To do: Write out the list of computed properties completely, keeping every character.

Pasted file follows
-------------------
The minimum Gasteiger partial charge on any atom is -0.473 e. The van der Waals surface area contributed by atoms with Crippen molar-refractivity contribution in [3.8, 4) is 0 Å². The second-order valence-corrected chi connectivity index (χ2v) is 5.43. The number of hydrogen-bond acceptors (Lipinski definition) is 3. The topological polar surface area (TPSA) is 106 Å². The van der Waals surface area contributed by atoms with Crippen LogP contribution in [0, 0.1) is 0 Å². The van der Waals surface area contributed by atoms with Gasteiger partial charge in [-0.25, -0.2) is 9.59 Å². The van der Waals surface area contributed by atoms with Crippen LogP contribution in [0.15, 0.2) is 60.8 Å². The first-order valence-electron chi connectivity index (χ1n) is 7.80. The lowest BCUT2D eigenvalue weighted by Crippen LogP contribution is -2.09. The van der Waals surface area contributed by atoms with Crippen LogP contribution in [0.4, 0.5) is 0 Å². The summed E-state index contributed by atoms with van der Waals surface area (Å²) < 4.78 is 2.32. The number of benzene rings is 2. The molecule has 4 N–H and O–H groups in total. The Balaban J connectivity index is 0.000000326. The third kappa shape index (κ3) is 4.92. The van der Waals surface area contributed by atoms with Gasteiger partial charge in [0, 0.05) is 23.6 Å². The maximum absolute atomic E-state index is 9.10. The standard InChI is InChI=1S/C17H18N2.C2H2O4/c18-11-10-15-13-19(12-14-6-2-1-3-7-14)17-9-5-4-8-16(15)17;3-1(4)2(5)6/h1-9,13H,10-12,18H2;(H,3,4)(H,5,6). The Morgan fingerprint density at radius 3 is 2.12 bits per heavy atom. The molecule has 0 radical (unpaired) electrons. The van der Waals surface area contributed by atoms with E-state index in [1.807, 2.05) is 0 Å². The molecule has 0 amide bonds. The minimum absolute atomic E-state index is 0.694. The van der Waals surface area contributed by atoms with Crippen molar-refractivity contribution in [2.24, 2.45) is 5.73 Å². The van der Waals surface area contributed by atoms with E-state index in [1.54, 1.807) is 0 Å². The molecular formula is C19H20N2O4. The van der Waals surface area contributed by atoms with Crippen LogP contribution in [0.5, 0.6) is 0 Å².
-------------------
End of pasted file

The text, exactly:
The minimum Gasteiger partial charge on any atom is -0.473 e. The van der Waals surface area contributed by atoms with Crippen molar-refractivity contribution in [3.8, 4) is 0 Å². The second-order valence-corrected chi connectivity index (χ2v) is 5.43. The number of hydrogen-bond acceptors (Lipinski definition) is 3. The topological polar surface area (TPSA) is 106 Å². The van der Waals surface area contributed by atoms with Crippen LogP contribution in [0, 0.1) is 0 Å². The van der Waals surface area contributed by atoms with Gasteiger partial charge in [-0.25, -0.2) is 9.59 Å². The van der Waals surface area contributed by atoms with Crippen LogP contribution in [0.15, 0.2) is 60.8 Å². The first-order valence-electron chi connectivity index (χ1n) is 7.80. The lowest BCUT2D eigenvalue weighted by Crippen LogP contribution is -2.09. The van der Waals surface area contributed by atoms with Crippen LogP contribution in [0.4, 0.5) is 0 Å². The summed E-state index contributed by atoms with van der Waals surface area (Å²) < 4.78 is 2.32. The number of benzene rings is 2. The molecule has 4 N–H and O–H groups in total. The Balaban J connectivity index is 0.000000326. The third kappa shape index (κ3) is 4.92. The van der Waals surface area contributed by atoms with Gasteiger partial charge in [0, 0.05) is 23.6 Å². The maximum absolute atomic E-state index is 9.10. The standard InChI is InChI=1S/C17H18N2.C2H2O4/c18-11-10-15-13-19(12-14-6-2-1-3-7-14)17-9-5-4-8-16(15)17;3-1(4)2(5)6/h1-9,13H,10-12,18H2;(H,3,4)(H,5,6). The Morgan fingerprint density at radius 3 is 2.12 bits per heavy atom. The molecule has 0 radical (unpaired) electrons. The van der Waals surface area contributed by atoms with E-state index in [1.807, 2.05) is 0 Å². The molecule has 0 amide bonds. The minimum absolute atomic E-state index is 0.694. The van der Waals surface area contributed by atoms with Crippen molar-refractivity contribution in [2.24, 2.45) is 5.73 Å². The van der Waals surface area contributed by atoms with E-state index in [1.54, 1.807) is 0 Å². The molecular formula is C19H20N2O4. The van der Waals surface area contributed by atoms with Crippen LogP contribution in [0.5, 0.6) is 0 Å².